If your business is run out of an office, a shop, or any other physical location, then you already have property insurance to protect yourself against the unexpected, right? Fire or theft are very real threats and you would never want to leave your business exposed. But what about the business assets you can’t see: your ideas? If you have patents, trademarks, copyrighted designs, or trade secrets that you want to protect, then you should look into getting intellectual property (IP) insurance. This type of policy can also protect you from an unexpected and very expensive lawsuit.
What Is Intellectual Property?
Simply put, intellectual property is any work of your own invention or creativity that you own the rights to. Unfortunately, you can’t simply jot something down and claim ownership of it. Your idea usually needs to fall under one of these four legally protected categories:
- Patent – used to protect inventive ideas and processes
- Copyright – protects “original works of authorship,” usually things like writing, music, art, or even software
- Trademark – protects words, phrases, symbols, sounds, even smells and color schemes
- Trade Secret – defined as “proprietary procedures, systems, devices, formulas, strategies or other information that is confidential and exclusive to the company using them.” This classification is less formal: the only way to protect trade secrets is to actually treat them like secrets.
What Are the Types of IP Insurance and Why Have Them?
There are two main types of IP insurance, and they each protect your business against different threats or risks:
- Enforcement Insurance – some of the most valuable property you have is your own ideas, and you should protect them like a shop owner would protect their stock. In fact, it is estimated that your company’s intellectual property is 80% of its value. If another company steals some of your valuable ideas, this type of coverage will help you fight them with a lawsuit.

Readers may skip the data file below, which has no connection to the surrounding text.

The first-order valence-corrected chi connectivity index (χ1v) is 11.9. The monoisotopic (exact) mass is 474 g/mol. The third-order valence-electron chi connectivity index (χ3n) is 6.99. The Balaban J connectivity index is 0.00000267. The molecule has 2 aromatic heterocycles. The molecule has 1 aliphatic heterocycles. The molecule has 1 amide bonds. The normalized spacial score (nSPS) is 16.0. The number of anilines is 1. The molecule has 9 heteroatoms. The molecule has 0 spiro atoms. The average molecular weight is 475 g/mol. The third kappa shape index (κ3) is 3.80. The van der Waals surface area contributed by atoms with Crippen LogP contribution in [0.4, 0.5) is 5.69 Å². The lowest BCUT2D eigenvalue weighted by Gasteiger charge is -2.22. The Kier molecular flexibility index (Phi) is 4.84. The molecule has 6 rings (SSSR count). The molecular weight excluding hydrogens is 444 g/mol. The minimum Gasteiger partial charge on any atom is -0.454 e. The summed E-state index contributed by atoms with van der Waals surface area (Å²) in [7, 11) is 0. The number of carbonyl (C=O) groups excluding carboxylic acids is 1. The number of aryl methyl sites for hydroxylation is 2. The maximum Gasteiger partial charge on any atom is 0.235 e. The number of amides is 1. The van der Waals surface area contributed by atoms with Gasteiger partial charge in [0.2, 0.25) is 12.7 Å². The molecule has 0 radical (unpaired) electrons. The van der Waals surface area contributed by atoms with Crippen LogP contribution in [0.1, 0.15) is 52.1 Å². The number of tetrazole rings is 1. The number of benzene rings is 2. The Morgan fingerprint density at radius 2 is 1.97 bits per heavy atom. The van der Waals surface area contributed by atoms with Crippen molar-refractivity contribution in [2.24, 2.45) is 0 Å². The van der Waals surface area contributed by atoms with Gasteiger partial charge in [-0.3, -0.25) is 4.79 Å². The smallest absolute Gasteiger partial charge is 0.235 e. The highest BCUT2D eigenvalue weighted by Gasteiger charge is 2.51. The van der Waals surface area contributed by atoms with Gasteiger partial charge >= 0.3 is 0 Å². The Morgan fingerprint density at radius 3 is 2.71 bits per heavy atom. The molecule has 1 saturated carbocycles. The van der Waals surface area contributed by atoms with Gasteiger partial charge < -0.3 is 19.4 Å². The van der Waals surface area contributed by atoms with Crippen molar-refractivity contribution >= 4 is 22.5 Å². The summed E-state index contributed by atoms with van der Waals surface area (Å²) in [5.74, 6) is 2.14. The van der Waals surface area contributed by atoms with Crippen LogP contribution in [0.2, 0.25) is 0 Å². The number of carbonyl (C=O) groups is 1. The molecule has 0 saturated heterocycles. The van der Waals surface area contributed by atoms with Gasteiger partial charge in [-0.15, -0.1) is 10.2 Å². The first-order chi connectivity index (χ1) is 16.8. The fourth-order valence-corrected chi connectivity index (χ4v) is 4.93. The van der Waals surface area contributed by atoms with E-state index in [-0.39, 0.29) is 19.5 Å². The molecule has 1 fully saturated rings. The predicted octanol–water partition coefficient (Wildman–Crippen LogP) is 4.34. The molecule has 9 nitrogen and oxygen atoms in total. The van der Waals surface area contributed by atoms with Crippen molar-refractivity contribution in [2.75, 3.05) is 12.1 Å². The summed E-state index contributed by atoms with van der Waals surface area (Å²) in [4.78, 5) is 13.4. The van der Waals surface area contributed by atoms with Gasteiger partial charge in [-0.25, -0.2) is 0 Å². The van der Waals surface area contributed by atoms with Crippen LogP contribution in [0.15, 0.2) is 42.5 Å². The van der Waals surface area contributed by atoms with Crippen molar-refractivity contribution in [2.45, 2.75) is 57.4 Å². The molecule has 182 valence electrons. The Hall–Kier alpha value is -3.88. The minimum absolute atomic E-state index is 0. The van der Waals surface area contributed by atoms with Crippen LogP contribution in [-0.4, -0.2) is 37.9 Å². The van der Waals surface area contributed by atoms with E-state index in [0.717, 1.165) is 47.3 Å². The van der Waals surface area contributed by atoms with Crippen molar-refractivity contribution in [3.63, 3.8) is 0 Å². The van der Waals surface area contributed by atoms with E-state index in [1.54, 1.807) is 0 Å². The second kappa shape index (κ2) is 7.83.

- Defense Insurance – you should also remember that other companies want to protect their ideas, and they very well may have trademarked, copyrighted, or patented them. They will fight you if they feel you have used any of their intellectual property without permission. This type of policy will help you in case you are faced with a very expensive infringement lawsuit. According to the International Risk Management Institute (IRMI): “The cost of IP litigation can be astronomical, and continues to increase each year. In certain cases, the high stakes of IP litigation can pose a very real threat to the company itself.” When you consider that the cost of an intellectual property lawsuit can run from around $650,000 to more than $5 million, it seems like a good idea to have the peace of mind IP insurance can give you.
If you are interested in protecting your business against both types of risk, there is also a third type of policy, a defense and enforcement policy, which would provide both types of coverage.
Are There Limits to IP Insurance?
As with any type of insurance policy, you will need to find out how much coverage you will get. Some IP insurance carriers will only cover legal fees up to a certain amount. Some policies will only cover you in certain geographical areas.
In addition, if you have an enforcement policy, you will need to be very specific about the patents, copyrights, trademarks, or trade secrets you want to cover. These policies are not blanket insurance for the contents of your head, but will need to have every protected idea you want covered listed. If your intellectual property changes, your policy will also need to change.
If your business is all about ideas, inventiveness or creativity, or if you feel like you’ve got the secrets to success in your field, you may be selling yourself short if you don’t have IP insurance. Also, if you think that your general liability insurance will cover intellectual property infringement because it includes coverage for “personal and advertising injury,” you could find yourself with a very expensive mistake on your hands: these policies only cover infringement if it’s part of your advertising materials. In order to protect both your ideas and your business itself, intellectual property insurance may be the way to go.